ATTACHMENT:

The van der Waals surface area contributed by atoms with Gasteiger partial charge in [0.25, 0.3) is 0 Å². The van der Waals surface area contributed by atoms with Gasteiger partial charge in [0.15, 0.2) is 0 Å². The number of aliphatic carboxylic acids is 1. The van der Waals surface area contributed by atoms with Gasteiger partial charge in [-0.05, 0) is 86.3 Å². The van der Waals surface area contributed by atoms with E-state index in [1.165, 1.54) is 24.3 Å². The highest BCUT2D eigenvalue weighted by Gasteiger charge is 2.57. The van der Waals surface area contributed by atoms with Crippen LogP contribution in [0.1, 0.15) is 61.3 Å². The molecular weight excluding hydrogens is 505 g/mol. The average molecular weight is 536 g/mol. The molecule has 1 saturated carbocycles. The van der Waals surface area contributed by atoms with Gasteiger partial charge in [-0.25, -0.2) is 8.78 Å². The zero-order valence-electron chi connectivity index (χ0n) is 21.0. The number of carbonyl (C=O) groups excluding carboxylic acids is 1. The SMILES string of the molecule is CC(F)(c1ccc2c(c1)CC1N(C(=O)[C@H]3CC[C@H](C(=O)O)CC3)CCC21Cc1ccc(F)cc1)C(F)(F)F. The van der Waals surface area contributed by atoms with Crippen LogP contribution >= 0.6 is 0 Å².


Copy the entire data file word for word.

The van der Waals surface area contributed by atoms with Gasteiger partial charge in [0.25, 0.3) is 0 Å². The van der Waals surface area contributed by atoms with Gasteiger partial charge in [0.15, 0.2) is 0 Å². The number of aliphatic carboxylic acids is 1. The van der Waals surface area contributed by atoms with Gasteiger partial charge in [-0.05, 0) is 86.3 Å². The van der Waals surface area contributed by atoms with E-state index in [1.165, 1.54) is 24.3 Å². The highest BCUT2D eigenvalue weighted by Gasteiger charge is 2.57. The van der Waals surface area contributed by atoms with Crippen LogP contribution in [0.1, 0.15) is 61.3 Å². The molecular weight excluding hydrogens is 505 g/mol. The average molecular weight is 536 g/mol. The molecule has 1 saturated carbocycles. The van der Waals surface area contributed by atoms with Gasteiger partial charge in [-0.25, -0.2) is 8.78 Å². The zero-order valence-electron chi connectivity index (χ0n) is 21.0. The number of carbonyl (C=O) groups excluding carboxylic acids is 1. The SMILES string of the molecule is CC(F)(c1ccc2c(c1)CC1N(C(=O)[C@H]3CC[C@H](C(=O)O)CC3)CCC21Cc1ccc(F)cc1)C(F)(F)F. The van der Waals surface area contributed by atoms with Crippen LogP contribution >= 0.6 is 0 Å².